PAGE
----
Ernest Eliel Dies At 86 | Chemical & Engineering News
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Web Date: September 23, 2008

Ernest Eliel Dies At 86

Organic chemist and textbook author made fundamental contributions to stereochemistry
Department: ACS News
performs an experiment in a pharmaceutical laboratory in Havana, 1945.
Credit: Chemical Heritage Foundation Collections
performs an experiment in a pharmaceutical laboratory in Havana, 1945.
Credit: Chemical Heritage Foundation Collections

Ernest Eliel, 86, a central figure in the field of stereochemistry, the 1996 Priestley Medalist, and a former ACS president, died on Sept. 18 after a long illness.

Eliel was born on Dec. 28, 1921, in Cologne, Germany. His fascination with chemistry began at age 11 with the gift of a chemistry set from his parents. By 15, Eliel had decided to make chemistry his life's work.

Fleeing the Nazis, Eliel left Germany for Scotland in 1938. Two years later, he was sent to a Canadian internment camp as an "enemy alien." Eventually, Eliel made his way to Cuba, where he earned his undergraduate degree in chemistry at the University of Havana.

Eliel immigrated to the U.S. in 1946. He completed his doctoral studies at the University of Illinois, Urbana-Champaign in just two years under the guidance of chemistry professor Harold Snyder. In 1948, Eliel joined the chemistry faculty at the University of Notre Dame. It was there that he authored the classic textbook "Stereochemistry of Carbon Compounds," which has sold more than 40,000 copies worldwide.

In 1972, Eliel joined the University of North Carolina, Chapel Hill, where he spent the remainder of his career as the W. R. Kenan Jr. Professor of Chemistry. "Ernest Eliel was a giant in his field who was always gracious and generous with his time," says Michael Crimmins, chair of UNC's chemistry department. "He espoused and contributed to the highly collegial nature of the department, and although we will certainly miss him, his spirit will always be with us because of the great influence that he had on so many people here."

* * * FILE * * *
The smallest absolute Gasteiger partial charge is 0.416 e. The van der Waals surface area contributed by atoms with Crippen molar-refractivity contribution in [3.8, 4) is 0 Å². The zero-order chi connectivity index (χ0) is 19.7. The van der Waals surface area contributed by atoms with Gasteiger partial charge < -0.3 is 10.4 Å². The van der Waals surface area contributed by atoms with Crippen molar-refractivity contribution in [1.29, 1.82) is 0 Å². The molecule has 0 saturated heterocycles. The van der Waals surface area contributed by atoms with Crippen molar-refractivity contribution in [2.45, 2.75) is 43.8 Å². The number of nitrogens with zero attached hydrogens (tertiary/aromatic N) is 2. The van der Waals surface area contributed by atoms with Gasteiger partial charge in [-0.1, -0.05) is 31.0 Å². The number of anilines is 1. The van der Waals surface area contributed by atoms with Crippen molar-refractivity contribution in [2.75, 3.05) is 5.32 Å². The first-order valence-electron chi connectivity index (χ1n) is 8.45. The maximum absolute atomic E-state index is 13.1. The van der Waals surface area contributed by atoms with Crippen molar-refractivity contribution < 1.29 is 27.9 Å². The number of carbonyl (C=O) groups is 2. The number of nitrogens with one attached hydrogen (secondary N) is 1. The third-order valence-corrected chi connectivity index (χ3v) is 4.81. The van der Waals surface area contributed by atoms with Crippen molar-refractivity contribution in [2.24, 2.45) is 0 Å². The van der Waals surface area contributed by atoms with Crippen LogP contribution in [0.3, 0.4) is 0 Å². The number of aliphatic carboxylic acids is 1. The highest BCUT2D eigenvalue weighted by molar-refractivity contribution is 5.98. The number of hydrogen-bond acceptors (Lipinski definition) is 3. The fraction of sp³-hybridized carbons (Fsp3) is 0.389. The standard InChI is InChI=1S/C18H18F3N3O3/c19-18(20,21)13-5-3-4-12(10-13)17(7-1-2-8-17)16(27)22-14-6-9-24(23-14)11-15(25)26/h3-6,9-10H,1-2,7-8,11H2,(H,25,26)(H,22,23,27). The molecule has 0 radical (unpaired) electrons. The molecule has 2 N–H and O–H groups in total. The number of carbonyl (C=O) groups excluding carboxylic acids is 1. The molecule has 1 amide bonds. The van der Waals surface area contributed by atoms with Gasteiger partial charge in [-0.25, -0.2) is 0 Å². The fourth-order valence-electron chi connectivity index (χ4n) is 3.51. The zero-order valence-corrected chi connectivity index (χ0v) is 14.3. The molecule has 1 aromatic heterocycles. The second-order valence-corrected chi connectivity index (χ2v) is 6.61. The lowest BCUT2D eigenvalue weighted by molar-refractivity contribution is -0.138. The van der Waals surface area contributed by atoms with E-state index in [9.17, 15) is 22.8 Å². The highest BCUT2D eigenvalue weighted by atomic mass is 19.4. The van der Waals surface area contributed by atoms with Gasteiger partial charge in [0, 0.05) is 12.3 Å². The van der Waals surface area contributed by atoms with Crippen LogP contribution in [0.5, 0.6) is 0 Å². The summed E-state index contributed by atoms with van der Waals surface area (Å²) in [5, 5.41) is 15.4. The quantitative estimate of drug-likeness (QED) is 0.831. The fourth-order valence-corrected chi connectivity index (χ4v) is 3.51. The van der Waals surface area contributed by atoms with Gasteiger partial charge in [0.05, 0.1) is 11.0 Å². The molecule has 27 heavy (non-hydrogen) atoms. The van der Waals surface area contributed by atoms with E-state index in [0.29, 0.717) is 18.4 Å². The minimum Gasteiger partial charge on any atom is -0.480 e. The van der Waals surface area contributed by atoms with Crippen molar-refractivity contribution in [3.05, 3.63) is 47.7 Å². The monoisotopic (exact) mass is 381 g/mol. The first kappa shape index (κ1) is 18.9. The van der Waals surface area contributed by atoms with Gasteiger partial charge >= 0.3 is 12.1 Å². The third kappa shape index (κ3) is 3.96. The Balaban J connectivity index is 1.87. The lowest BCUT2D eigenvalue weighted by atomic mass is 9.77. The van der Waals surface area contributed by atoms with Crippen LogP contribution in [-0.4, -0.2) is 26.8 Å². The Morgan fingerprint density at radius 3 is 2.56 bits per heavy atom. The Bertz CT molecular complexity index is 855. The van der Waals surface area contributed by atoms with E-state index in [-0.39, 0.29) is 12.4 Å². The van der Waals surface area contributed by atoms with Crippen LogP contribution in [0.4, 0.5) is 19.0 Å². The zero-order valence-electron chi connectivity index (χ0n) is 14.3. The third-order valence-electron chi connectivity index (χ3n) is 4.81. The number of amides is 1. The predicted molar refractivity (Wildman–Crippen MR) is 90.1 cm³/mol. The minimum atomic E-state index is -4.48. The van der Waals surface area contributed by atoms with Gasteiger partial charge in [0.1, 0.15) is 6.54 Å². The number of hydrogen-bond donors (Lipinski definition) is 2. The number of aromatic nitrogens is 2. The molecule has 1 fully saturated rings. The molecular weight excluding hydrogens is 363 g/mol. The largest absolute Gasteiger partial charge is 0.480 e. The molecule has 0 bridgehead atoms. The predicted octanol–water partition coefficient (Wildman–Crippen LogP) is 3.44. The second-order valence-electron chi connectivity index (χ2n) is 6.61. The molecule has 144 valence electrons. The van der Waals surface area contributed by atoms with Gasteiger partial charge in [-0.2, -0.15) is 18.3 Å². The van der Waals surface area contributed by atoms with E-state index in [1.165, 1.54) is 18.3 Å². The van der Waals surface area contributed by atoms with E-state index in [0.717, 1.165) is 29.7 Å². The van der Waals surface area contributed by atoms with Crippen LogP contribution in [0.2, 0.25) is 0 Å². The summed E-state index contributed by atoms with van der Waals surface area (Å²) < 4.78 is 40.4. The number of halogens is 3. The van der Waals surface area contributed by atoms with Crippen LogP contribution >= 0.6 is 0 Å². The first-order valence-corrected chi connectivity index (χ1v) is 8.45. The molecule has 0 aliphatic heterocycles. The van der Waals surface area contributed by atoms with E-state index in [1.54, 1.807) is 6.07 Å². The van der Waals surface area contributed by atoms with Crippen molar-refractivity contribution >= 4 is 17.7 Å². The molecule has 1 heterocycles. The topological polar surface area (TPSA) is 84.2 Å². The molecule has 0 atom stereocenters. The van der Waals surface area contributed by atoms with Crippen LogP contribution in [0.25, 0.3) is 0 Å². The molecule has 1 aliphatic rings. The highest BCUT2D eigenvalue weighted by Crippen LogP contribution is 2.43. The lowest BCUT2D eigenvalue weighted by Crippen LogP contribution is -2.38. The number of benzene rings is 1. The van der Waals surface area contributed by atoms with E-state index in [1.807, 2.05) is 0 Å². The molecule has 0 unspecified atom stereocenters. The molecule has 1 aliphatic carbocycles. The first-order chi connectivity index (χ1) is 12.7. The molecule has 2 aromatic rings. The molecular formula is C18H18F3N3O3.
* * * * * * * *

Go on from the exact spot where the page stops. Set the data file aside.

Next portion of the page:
"Ernest was a modest man with an energy content and focus that matched his commitment to his profession," adds Jeffrey I. Seeman, a chemical historian at the University of Richmond who edited Eliel's autobiography "From Cologne to Chapel Hill."

Once described by a colleague as a bulldog, Eliel listed persistence as one of his fundamental values. "In science, even the best-laid-out ideas frequently don't work out," he told Seeman for a biographical sketch (Chirality 2002, 14, 98). "You have to find a way to get around the difficulties. If you give up right away, you won't get anywhere."

Eliel is survived by his wife, Eva; daughters Ruth and Carol; and two grandchildren.

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